Big Hospitals’ Obamacare Deal Betrays Seniors and the Poor
A backroom deal made during the writing of Obamacare will harm seniors and the poor, according to The Wall Street Journal (WSJ).
During their closed-room dealings with the Obama Administration, the hospital industry’s lobbyists agreed to support Obamacare—provided that the law placed restrictions on physician-owned “specialty” hospitals, noted WSJ. These innovative specialty hospitals frequently have quality outcomes better than most traditional facilities, but no matter—the big hospital lobbyists wanted to eliminate a source of competition. So Obamacare prohibits new physician-owned hospitals from receiving Medicare payments — and prohibits most existing facilities from expanding if they wish to keep treating Medicare patients.
WSJ highlighted the actions specialty hospitals have been forced to take in response to these Obamacare restrictions:
Forest Park Medical Center in Dallas has stopped accepting Medicare patients, allowing it to escape the law’s restrictions entirely…. Rejecting Medicare ‘was a big leap, but we felt like the law gave us no choice,’ said J. Robert Wyatt, a Forest Park founder….
Other doctor-owned facilities are asking the federal government to let them duck the law’s restrictions altogether. Doctors Hospital at Renaissance near McAllen, Texas, is trying to get a waiver allowing it to expand as more than 53% of its payments come through the Medicaid federal-state insurance program for the poor.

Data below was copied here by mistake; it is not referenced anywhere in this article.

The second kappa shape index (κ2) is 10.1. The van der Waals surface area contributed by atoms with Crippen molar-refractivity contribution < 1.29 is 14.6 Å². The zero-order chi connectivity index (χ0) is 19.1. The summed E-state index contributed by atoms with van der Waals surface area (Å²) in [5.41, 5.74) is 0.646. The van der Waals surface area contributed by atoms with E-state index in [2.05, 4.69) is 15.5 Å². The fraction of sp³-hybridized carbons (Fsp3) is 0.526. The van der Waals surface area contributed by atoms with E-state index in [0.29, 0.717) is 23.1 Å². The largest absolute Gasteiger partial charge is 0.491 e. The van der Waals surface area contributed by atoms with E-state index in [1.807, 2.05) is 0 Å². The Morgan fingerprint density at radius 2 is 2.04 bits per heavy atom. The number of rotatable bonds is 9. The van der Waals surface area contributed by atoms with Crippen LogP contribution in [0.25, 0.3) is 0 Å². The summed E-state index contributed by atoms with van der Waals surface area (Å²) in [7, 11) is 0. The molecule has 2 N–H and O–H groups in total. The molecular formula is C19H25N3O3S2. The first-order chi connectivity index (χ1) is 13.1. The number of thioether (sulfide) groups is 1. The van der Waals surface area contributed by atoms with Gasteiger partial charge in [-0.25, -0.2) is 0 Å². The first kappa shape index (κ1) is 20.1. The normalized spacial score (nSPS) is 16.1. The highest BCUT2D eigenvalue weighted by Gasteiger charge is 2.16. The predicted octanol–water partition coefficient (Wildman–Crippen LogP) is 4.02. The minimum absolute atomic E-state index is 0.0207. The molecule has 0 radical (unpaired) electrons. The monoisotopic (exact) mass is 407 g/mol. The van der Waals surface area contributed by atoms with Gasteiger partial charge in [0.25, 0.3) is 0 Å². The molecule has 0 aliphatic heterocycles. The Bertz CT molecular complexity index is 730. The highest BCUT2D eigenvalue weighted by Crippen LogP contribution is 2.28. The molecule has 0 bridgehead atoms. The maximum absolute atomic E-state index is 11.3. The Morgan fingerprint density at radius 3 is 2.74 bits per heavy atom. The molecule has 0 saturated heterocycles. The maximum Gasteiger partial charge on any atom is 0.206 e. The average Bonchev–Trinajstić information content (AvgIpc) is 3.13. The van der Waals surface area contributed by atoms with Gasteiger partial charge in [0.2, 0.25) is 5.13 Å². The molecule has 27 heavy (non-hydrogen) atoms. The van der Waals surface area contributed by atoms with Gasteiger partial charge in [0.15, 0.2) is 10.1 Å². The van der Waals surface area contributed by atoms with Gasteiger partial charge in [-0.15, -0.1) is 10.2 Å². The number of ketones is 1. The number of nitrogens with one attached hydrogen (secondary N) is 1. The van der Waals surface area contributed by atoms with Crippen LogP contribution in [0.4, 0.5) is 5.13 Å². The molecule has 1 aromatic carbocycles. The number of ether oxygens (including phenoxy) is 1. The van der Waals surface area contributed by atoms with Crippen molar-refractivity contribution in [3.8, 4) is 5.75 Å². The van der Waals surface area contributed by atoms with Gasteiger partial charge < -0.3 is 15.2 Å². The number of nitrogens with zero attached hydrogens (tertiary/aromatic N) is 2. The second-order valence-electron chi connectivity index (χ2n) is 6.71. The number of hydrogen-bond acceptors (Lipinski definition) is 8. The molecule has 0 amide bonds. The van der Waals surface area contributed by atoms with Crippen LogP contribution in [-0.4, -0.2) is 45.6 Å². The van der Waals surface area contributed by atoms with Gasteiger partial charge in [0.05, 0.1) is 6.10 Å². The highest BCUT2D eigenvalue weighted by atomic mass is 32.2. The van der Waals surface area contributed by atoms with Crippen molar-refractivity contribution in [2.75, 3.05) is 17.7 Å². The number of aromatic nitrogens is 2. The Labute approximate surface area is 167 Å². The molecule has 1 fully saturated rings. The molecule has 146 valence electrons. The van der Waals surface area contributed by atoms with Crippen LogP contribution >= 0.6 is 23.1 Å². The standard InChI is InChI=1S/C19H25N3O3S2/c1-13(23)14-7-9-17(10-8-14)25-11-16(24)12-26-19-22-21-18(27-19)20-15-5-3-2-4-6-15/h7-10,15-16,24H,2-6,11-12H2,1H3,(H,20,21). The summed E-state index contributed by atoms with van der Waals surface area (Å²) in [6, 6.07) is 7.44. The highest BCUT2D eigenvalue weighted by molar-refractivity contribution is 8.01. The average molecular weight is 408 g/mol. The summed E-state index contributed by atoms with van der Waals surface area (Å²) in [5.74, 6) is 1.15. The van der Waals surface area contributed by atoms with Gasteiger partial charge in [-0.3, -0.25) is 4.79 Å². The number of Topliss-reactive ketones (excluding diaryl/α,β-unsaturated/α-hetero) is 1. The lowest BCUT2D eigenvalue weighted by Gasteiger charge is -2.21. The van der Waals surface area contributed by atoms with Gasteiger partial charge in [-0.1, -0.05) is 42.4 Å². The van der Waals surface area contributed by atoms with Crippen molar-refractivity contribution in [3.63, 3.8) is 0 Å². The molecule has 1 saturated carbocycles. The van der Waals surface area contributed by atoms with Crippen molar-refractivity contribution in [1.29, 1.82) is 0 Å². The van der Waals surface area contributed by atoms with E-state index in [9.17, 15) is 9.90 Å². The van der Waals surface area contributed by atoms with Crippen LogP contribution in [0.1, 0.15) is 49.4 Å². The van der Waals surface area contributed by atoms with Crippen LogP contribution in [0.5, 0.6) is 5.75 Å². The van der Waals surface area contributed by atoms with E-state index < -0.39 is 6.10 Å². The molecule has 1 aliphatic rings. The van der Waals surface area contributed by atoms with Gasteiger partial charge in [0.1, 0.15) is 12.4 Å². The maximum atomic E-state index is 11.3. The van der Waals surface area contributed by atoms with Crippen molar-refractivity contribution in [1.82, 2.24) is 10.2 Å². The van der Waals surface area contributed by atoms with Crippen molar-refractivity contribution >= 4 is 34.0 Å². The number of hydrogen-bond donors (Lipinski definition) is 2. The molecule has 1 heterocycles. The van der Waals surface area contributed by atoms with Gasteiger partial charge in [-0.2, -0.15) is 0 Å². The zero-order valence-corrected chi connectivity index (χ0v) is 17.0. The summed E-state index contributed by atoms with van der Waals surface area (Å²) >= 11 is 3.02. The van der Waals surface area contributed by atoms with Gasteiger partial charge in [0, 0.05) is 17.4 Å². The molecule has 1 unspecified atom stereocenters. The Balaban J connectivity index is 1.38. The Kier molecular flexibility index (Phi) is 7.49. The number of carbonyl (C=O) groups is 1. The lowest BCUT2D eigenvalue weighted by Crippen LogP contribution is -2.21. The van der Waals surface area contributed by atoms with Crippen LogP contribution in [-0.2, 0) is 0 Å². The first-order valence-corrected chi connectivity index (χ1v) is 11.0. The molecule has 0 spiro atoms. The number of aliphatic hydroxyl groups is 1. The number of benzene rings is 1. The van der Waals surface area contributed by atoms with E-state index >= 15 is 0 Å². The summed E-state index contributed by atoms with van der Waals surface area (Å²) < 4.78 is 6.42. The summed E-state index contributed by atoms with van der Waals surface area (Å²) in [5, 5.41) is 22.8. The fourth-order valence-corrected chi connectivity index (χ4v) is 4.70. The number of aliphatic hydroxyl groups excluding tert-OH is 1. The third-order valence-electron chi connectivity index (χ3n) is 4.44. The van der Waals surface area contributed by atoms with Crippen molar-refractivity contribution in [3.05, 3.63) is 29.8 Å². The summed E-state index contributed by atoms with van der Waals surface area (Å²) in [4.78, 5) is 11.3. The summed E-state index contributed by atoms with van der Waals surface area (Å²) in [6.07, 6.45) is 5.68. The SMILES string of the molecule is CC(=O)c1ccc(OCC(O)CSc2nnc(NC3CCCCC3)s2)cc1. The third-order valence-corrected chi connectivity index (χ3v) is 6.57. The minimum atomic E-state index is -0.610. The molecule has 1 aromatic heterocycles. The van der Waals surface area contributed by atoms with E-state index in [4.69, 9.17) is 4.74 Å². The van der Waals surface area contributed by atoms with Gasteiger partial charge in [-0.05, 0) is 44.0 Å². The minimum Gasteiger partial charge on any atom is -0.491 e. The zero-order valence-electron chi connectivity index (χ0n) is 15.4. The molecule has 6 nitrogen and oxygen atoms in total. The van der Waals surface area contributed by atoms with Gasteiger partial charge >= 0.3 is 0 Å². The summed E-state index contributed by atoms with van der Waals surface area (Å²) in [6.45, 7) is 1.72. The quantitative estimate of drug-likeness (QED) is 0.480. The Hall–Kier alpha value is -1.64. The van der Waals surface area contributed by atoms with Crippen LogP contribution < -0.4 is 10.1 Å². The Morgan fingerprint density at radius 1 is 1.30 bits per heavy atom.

In other words, because hospital lobbyists cut a backroom deal to support Obamacare, seniors and low-income patients have fewer health care options. Think that these examples of Americans losing access to care would prompt the hospital-industrial complex to reconsider its backroom deal? Not a chance:
Any effort to undo the expansion limits faces an uphill battle with Democrats, because the restrictions were a deal-breaker for hospitals when the White House sought their support for the law in 2009, industry lobbyists say.
Obamacare’s backroom deals (the “Louisiana Purchase,” the “Gator Aid,” and the “Cornhusker Kickback”) represented the worst in politics—well-heeled lobbyists seeking to obtain government largesse through pork-barrel spending and regulatory loopholes. The Wall Street Journal story reminds us how those backroom deals have real-world consequences when it comes to medical access—another example of how Obamacare has harmed patient care.
This post was originally published at The Daily Signal.